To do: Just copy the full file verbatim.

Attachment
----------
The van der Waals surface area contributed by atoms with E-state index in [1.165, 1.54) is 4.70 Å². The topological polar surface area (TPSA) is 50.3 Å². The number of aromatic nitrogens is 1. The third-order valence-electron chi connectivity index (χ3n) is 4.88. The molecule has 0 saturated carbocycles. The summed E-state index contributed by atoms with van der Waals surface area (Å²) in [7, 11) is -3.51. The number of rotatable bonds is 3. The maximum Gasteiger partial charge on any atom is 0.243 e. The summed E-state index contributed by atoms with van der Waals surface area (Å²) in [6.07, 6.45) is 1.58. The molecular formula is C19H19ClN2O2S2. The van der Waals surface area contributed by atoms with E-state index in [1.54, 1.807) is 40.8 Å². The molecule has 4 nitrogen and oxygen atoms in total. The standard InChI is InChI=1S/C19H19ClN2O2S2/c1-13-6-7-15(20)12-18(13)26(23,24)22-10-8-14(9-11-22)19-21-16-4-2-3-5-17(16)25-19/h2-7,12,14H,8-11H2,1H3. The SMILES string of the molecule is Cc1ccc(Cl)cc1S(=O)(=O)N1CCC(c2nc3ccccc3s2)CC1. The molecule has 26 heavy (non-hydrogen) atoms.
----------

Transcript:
The van der Waals surface area contributed by atoms with E-state index in [1.165, 1.54) is 4.70 Å². The topological polar surface area (TPSA) is 50.3 Å². The number of aromatic nitrogens is 1. The third-order valence-electron chi connectivity index (χ3n) is 4.88. The molecule has 0 saturated carbocycles. The summed E-state index contributed by atoms with van der Waals surface area (Å²) in [7, 11) is -3.51. The number of rotatable bonds is 3. The maximum Gasteiger partial charge on any atom is 0.243 e. The summed E-state index contributed by atoms with van der Waals surface area (Å²) in [6.07, 6.45) is 1.58. The molecular formula is C19H19ClN2O2S2. The van der Waals surface area contributed by atoms with E-state index in [1.54, 1.807) is 40.8 Å². The molecule has 4 nitrogen and oxygen atoms in total. The standard InChI is InChI=1S/C19H19ClN2O2S2/c1-13-6-7-15(20)12-18(13)26(23,24)22-10-8-14(9-11-22)19-21-16-4-2-3-5-17(16)25-19/h2-7,12,14H,8-11H2,1H3. The SMILES string of the molecule is Cc1ccc(Cl)cc1S(=O)(=O)N1CCC(c2nc3ccccc3s2)CC1. The molecule has 26 heavy (non-hydrogen) atoms.